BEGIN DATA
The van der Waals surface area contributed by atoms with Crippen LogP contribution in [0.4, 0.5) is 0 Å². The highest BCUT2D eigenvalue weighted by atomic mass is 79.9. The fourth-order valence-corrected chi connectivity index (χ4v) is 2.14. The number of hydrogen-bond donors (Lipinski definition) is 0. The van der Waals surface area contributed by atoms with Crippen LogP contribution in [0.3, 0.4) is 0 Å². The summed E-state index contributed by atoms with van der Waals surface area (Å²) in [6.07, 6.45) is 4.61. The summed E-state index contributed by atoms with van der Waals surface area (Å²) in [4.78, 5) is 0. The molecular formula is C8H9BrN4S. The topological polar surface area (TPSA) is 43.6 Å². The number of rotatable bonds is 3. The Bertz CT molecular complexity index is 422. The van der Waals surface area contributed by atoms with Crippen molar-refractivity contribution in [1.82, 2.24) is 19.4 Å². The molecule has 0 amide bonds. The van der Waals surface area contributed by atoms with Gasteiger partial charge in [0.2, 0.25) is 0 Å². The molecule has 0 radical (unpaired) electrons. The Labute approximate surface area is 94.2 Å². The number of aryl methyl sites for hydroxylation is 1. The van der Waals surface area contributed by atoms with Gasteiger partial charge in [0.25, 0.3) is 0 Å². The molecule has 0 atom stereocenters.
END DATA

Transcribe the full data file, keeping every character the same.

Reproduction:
The van der Waals surface area contributed by atoms with Crippen LogP contribution in [0.4, 0.5) is 0 Å². The highest BCUT2D eigenvalue weighted by atomic mass is 79.9. The fourth-order valence-corrected chi connectivity index (χ4v) is 2.14. The number of hydrogen-bond donors (Lipinski definition) is 0. The van der Waals surface area contributed by atoms with Crippen LogP contribution in [0.3, 0.4) is 0 Å². The summed E-state index contributed by atoms with van der Waals surface area (Å²) in [6.07, 6.45) is 4.61. The summed E-state index contributed by atoms with van der Waals surface area (Å²) in [4.78, 5) is 0. The molecular formula is C8H9BrN4S. The topological polar surface area (TPSA) is 43.6 Å². The number of rotatable bonds is 3. The Bertz CT molecular complexity index is 422. The van der Waals surface area contributed by atoms with Crippen molar-refractivity contribution in [1.82, 2.24) is 19.4 Å². The molecule has 0 amide bonds. The van der Waals surface area contributed by atoms with Gasteiger partial charge in [0.2, 0.25) is 0 Å². The molecule has 0 radical (unpaired) electrons. The Labute approximate surface area is 94.2 Å². The number of aryl methyl sites for hydroxylation is 1. The van der Waals surface area contributed by atoms with Gasteiger partial charge in [0.25, 0.3) is 0 Å². The molecule has 0 atom stereocenters.